Vessel owners have until 45 days after Ian crossed the state to get their vessels out of derelict condition. The end of the grace period is Nov. 15.
Owners are encouraged to hire a salvage company to recover their vessel to provide the safest method possible for the vessel and the environment. If they are unable to salvage their vessels, lack the resources to have their boat repaired or if their vessel is determined to be beyond repair, they may release ownership of their vessel. Waivers are available for removal and destruction and owners will not be charged for any removal costs. This process can be initiated by contacting the Florida Fish and Wildlife Conservation Commission (FWC) through the Hurricane Ian Vessel Hotline at 850-488-5600 and requesting to turn over a derelict vessel. An FWC representative will then contact the owner to explain the waiver process and facilitate the potential turnover of ownership. To date, the FWC has received approximately 50 waivers from affected boat owners in the Lee County area.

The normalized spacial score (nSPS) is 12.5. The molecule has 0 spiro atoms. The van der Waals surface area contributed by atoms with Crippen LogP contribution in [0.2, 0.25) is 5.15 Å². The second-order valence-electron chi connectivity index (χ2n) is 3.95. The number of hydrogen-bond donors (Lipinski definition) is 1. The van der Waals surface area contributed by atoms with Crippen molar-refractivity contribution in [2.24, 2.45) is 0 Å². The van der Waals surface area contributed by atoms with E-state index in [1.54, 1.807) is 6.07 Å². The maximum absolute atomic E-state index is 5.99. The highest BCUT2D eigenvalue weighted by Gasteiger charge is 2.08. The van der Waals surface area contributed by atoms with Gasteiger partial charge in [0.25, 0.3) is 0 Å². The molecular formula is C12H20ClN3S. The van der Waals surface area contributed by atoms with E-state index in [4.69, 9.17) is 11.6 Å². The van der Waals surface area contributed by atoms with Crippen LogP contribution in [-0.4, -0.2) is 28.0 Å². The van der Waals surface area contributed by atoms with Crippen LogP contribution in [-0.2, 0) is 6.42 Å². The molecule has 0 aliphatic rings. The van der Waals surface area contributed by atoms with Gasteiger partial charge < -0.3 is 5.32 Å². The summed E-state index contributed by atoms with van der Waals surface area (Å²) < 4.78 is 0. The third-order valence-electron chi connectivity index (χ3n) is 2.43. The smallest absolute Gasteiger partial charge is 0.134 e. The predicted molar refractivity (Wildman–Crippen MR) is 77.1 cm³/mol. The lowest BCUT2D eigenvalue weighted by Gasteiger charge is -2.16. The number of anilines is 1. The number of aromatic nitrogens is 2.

If a derelict vessel is not brought into compliance or removed from the water by Nov. 15, it will be treated as any other derelict vessel. At this time, the FWC will not be charging displaced vessel owners with a criminal violation of Florida law but the decision to hold vessel owners responsible for removal, destruction and disposal costs could be made at a future date.
FWC officers continue to work tirelessly with partner agencies to assess vessels displaced by Hurricane Ian. Over 3,000 vessels have been assessed and research teams are contacting owners and insurance companies to provide information, guidance and reunite vessel owners with their property. We have water and land-based teams assessing vessels. If your vessel is missing or you have located a vessel on state waters displaced by the hurricane, please report it to our Hurricane Ian Vessel Hotline: 850-488-5600. For all other vessels, the Division of Emergency Management has established a hotline for vessel and property owners at 850-961-2002. for vessels on land.
Public safety remains the number one priority at the FWC. The FWC would like to remind the public that officers are assessing submerged vessels and marking underwater navigational hazards with hazard buoys but there are still a large number of underwater hazards.
“We take the quality and safety of our waterways very seriously,” said Boating and Waterways Section Leader Maj. Rob Beaton. “Remember to avoid hazards by keeping a minimum wake in the areas around neighborhoods in southwest Florida still under water and to keep a safe distance from our officers while they perform their duties.”